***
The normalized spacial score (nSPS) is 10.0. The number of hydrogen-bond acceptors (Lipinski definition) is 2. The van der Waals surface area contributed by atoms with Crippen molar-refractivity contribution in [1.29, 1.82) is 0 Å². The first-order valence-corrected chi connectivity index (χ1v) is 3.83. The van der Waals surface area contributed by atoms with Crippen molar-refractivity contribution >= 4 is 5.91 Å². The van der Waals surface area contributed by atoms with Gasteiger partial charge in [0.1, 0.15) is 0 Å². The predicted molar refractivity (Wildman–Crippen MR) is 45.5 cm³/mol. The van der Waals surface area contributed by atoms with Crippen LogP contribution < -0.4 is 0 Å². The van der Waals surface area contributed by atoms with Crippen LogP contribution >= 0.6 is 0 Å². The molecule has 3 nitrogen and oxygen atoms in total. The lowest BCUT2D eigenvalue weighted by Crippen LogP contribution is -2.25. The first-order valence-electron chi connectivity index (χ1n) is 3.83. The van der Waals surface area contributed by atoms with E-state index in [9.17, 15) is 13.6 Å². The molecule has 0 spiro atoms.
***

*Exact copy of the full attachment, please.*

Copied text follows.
The normalized spacial score (nSPS) is 10.0. The number of hydrogen-bond acceptors (Lipinski definition) is 2. The van der Waals surface area contributed by atoms with Crippen molar-refractivity contribution in [1.29, 1.82) is 0 Å². The first-order valence-corrected chi connectivity index (χ1v) is 3.83. The van der Waals surface area contributed by atoms with Crippen molar-refractivity contribution >= 4 is 5.91 Å². The van der Waals surface area contributed by atoms with Gasteiger partial charge in [0.1, 0.15) is 0 Å². The predicted molar refractivity (Wildman–Crippen MR) is 45.5 cm³/mol. The van der Waals surface area contributed by atoms with Crippen LogP contribution < -0.4 is 0 Å². The van der Waals surface area contributed by atoms with Crippen LogP contribution >= 0.6 is 0 Å². The molecule has 3 nitrogen and oxygen atoms in total. The lowest BCUT2D eigenvalue weighted by Crippen LogP contribution is -2.25. The first-order valence-electron chi connectivity index (χ1n) is 3.83. The van der Waals surface area contributed by atoms with E-state index in [9.17, 15) is 13.6 Å². The molecule has 0 spiro atoms.